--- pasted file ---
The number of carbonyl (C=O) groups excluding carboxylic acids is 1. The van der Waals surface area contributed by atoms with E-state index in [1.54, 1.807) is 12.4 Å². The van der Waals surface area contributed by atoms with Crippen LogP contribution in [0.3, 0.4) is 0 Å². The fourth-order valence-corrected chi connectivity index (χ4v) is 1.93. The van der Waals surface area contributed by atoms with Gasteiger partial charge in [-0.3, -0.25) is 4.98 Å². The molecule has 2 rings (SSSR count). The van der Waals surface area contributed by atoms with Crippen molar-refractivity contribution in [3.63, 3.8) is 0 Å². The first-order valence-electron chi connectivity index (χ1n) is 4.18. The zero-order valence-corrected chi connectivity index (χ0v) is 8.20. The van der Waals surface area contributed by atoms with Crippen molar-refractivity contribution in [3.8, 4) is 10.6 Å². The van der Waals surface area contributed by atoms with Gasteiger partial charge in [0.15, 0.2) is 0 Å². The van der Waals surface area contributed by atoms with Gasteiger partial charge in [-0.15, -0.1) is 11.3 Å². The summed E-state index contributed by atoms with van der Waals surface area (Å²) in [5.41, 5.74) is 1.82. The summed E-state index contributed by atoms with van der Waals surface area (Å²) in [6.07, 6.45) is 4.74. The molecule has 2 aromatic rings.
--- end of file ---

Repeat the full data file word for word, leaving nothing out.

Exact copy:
The number of carbonyl (C=O) groups excluding carboxylic acids is 1. The van der Waals surface area contributed by atoms with E-state index in [1.54, 1.807) is 12.4 Å². The van der Waals surface area contributed by atoms with Crippen LogP contribution in [0.3, 0.4) is 0 Å². The fourth-order valence-corrected chi connectivity index (χ4v) is 1.93. The van der Waals surface area contributed by atoms with Gasteiger partial charge in [-0.3, -0.25) is 4.98 Å². The molecule has 2 rings (SSSR count). The van der Waals surface area contributed by atoms with Crippen molar-refractivity contribution in [3.63, 3.8) is 0 Å². The first-order valence-electron chi connectivity index (χ1n) is 4.18. The zero-order valence-corrected chi connectivity index (χ0v) is 8.20. The van der Waals surface area contributed by atoms with Crippen molar-refractivity contribution in [3.8, 4) is 10.6 Å². The van der Waals surface area contributed by atoms with Gasteiger partial charge in [0.15, 0.2) is 0 Å². The van der Waals surface area contributed by atoms with Gasteiger partial charge in [-0.15, -0.1) is 11.3 Å². The summed E-state index contributed by atoms with van der Waals surface area (Å²) in [5.41, 5.74) is 1.82. The summed E-state index contributed by atoms with van der Waals surface area (Å²) in [6.07, 6.45) is 4.74. The molecule has 2 aromatic rings.